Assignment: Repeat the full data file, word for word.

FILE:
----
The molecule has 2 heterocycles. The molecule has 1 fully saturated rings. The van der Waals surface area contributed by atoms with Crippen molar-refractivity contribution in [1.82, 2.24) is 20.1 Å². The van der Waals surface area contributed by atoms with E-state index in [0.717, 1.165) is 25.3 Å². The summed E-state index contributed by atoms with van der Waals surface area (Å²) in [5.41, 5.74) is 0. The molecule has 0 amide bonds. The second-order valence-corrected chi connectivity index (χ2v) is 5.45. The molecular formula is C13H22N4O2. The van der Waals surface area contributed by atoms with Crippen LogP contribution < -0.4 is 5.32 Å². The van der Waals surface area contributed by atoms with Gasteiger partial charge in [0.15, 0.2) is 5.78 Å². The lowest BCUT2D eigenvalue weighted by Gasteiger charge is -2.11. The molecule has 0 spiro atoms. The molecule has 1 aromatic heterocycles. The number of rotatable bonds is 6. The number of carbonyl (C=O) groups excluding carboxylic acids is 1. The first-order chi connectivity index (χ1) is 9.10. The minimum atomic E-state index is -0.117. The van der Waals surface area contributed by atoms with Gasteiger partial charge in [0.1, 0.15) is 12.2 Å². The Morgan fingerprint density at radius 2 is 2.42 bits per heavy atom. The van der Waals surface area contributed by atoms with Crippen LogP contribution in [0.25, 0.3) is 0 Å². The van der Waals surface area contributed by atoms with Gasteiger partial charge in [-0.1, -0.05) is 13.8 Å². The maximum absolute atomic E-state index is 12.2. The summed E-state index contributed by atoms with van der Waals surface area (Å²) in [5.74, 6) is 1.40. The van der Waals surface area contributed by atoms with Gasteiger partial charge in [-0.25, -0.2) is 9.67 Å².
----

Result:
The molecule has 2 heterocycles. The molecule has 1 fully saturated rings. The van der Waals surface area contributed by atoms with Crippen molar-refractivity contribution in [1.82, 2.24) is 20.1 Å². The van der Waals surface area contributed by atoms with E-state index in [0.717, 1.165) is 25.3 Å². The summed E-state index contributed by atoms with van der Waals surface area (Å²) in [5.41, 5.74) is 0. The molecule has 0 amide bonds. The second-order valence-corrected chi connectivity index (χ2v) is 5.45. The molecular formula is C13H22N4O2. The van der Waals surface area contributed by atoms with Crippen LogP contribution < -0.4 is 5.32 Å². The van der Waals surface area contributed by atoms with Gasteiger partial charge in [0.15, 0.2) is 5.78 Å². The lowest BCUT2D eigenvalue weighted by Gasteiger charge is -2.11. The molecule has 0 spiro atoms. The molecule has 1 aromatic heterocycles. The number of rotatable bonds is 6. The number of carbonyl (C=O) groups excluding carboxylic acids is 1. The first-order chi connectivity index (χ1) is 9.10. The minimum atomic E-state index is -0.117. The van der Waals surface area contributed by atoms with Gasteiger partial charge in [0.1, 0.15) is 12.2 Å². The Morgan fingerprint density at radius 2 is 2.42 bits per heavy atom. The van der Waals surface area contributed by atoms with Crippen LogP contribution in [0.25, 0.3) is 0 Å². The van der Waals surface area contributed by atoms with Gasteiger partial charge in [-0.1, -0.05) is 13.8 Å². The maximum absolute atomic E-state index is 12.2. The summed E-state index contributed by atoms with van der Waals surface area (Å²) in [5.74, 6) is 1.40. The van der Waals surface area contributed by atoms with Gasteiger partial charge in [-0.25, -0.2) is 9.67 Å².